After a whirlwind tour of India, Sweden’s Crown Princess Victoria said good-bye on Friday, fulfilling a long time dream of seeing the subcontinent.
The last days of her tour of India was in Mumbai and Jodhpur. There, Victoria stopped by the Bombay Stock Exchange (BSE) and opened the day’s trade by knocking on the ceremonial gong.
Later, Victoria got a chance to meet one of India’s biggest celebrities, Amir Khan, an actor-director from Bollywood. Before leaving for India, the princess immersed herself in Bollywood films, and came to enjoy Khan’s work. The two met before attending a dinner in Victoria’s honor.
The next and last stop on the princess’ tour was in Jodphur. She got a chance to witness more of India’s lively culture there. But at one point, the crown princess doned a turban. This was seen as rather odd to those familiar with Indian culture, as women in India do not wear turbans; the men do. The Indian media did not make a comment about this, and whatever was the reason for Victoria to wear the turban was not explained. But since no one complained, it probably was not a problem!
Victoria’s visit to India went very well, until the departure. According to Timesnow.tv, the princess was left waiting for officials to escort her to the Jet Airways plane at the airport in New Delhi. The officials then took her to the wrong terminal. When Victoria finally got onto the right plane, she was booed by waiting passengers. Jet Airways issued an apology, saying “The princess was taken to the wrong terminal by the government protocol personnel. The princess was carrying at least ten bags with her, which had delayed the flight. We on our part, have apologised to the princess.”
A good trip up until the last minute, but nonetheless, Victoria had a trip of a lifetime and she clearly enjoyed it!
Doubts About Princess’ Health Arise In Japan
Its been five years since Crown Princess Masako of Japan has been seen doing any official royal duties. She has not accompanied her husband, Naruhito, on any official foreign visits, and she has not taken part in simple royal tasks. Her last outing on Saturday to the photo exhibition, ‘Empress and her children” at Takashimaya department store in Tokyo was the first time Masako was seen in public in months.
This is because the Crown Princess is said to be suffering from depression, due to stress brought on by being a member of the Imperial family.
But, the princess has reportedly been seen shopping and dining at ritzy stores and restaurants. She is doing these, while she should be performing her duties. Stories like that has led to national sympathy for Masako to wane, and increasingly, some are wondering whether the crown princess is really ill at all.
This has led to a crisis of legitimacy for the Imperial family, a family once seen as dieties before World War II.
“Royal families around the world can no longer take for granted their legitimacy,” a palace source said last week. “In the 125th generation [of the present Emperor Akihito and Empress Michiko], legitimacy is earned through hard work and humility. But we worry about the 126th generation.”
That worry will highlighted when Japan receives two royal visits towards the end of the year. The first will be from Prince Charles and Camilla, the Duchess of Cornwall, next week. That will be followed by a November visit from the King and Queen of Spain.
Masako is expected to be present for the British visit, but not for the Spanish. “What logical explanation can we give for that?” a palace insider asks. “That the British are healthy but the Spanish make her ill?”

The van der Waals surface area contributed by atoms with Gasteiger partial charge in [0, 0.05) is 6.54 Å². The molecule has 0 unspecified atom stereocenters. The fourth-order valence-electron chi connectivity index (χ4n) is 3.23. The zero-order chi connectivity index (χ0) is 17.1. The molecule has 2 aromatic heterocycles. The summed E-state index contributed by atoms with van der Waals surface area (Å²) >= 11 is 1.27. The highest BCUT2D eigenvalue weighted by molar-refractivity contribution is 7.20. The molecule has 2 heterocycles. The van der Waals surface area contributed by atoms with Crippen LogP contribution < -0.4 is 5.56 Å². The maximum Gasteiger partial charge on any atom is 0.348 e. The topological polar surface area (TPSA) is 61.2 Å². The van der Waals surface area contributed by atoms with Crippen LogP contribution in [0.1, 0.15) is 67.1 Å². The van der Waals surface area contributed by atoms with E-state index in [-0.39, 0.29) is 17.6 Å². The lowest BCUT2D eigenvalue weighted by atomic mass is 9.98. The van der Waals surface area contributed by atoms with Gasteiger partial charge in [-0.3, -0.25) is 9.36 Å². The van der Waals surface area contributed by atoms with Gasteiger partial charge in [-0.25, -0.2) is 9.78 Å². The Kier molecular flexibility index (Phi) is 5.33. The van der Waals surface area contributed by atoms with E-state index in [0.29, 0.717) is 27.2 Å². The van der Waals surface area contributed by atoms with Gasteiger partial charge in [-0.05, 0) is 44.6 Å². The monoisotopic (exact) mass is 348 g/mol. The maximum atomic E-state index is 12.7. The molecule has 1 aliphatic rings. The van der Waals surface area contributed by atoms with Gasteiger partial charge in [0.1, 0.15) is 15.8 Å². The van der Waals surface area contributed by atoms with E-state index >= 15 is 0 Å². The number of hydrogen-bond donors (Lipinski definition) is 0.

Such growing discontent towards Masako has led to the inevitable yet controversial question: Should the Imperial family divorce Masako, and set her free?
In May a magazine ran an article by Kanji Nishio, a right-wing academic and champion of the Imperial Family. He urged that Princess Masako’s family “take her back” – a euphemism for divorce – because of the damage that she is doing to the Imperial Family. “The members of the Imperial Family are the passengers of the ship named the Imperial System, but not its owners,” he wrote. “If one individual gets seasick and cannot stay on board, then there is no alternative but to disembark.”
“Nishio has started a debate that people with common sense want to participate in,” Tomoko Seo, an editor at the magazine, said. “People are frustrated and angry with Masako for making many private outings, although she cannot carry out official duties.”
This past July, Masako’s husband Crown Prince Naruhito issued a statement, saying his wife was doing all that she can to recover from her illness. This week to mark her 74th birthday, Empress Michiko said she was standing by her daughter-in-law, though she did not go into detail about her sickness.
Prince Of Asturias Awards Given Out
Spain’s version of the Nobel Prizes were handed out today, in the northern Spanish city of Oviedo. The heir to the Spanish throne, Crown Prince Felipe, personally handed the prizes to each recipient. The awards are named after his official title, the Prince of Asturias.
Before giving the awards out, Prince Felipe told the audience the reasons why the recipients were chosen this year. They were picked for their “spirit of sacrifice, for their exceptional qualities, but also, for their human values,” said the Prince.
The recipient for the award for Sports was the number one ranked tennis player in the world, Spain’s very own Rafael Nadal. He was all smiles as he received his award. Prince Felipe called Nadal a ”great tennis player” and “a great human being.”
“Rafa has stated that the important thing is not to be a good athlete, but a good person.”
Other winners include Google, for the Communications prize. Four African organizations were rewarded for their fight against malaria with the Award for International Cooperation, and Bulgarian philosopher Tzetan Todorov received the prize for Social Sciences.
Venezuela’s Youth and Children Orchestra was awarded the Prince of Asturias prize for the Arts, which was picked up by its president Maestro Jose Antonio Abreu. Canadian author Margaret Atwood was rewarded for her work with the Letters Award. The Scientific and Technical Research Award went to one Japanese and four US scientists for their innovative work in nanotechnology.
But the highlight of the ceremony was when the Concord award was given out. That went to former Colombian presidential candidate, Ingrid Betancourt. Earlier this year, Betancourt was released from the jungles of Colombia after six years being held hostage by rebels.
“For a hostage, Christmas is the worst time of year,” she said. “Some of my friends are calling for everyone around the world to march altogether on one day, before Christmas, on the 28th of November, to call for all of Colombia’s hostages to be freed. From here, a world where we have everything, I am asking for you to reach out to those who have lost everything,” said Betancourt, to loud applause.
The Prince of Asturias awards have been handed out since 1981. A committee chooses the winners based on their qualities as human beings, and their contributions to their fields.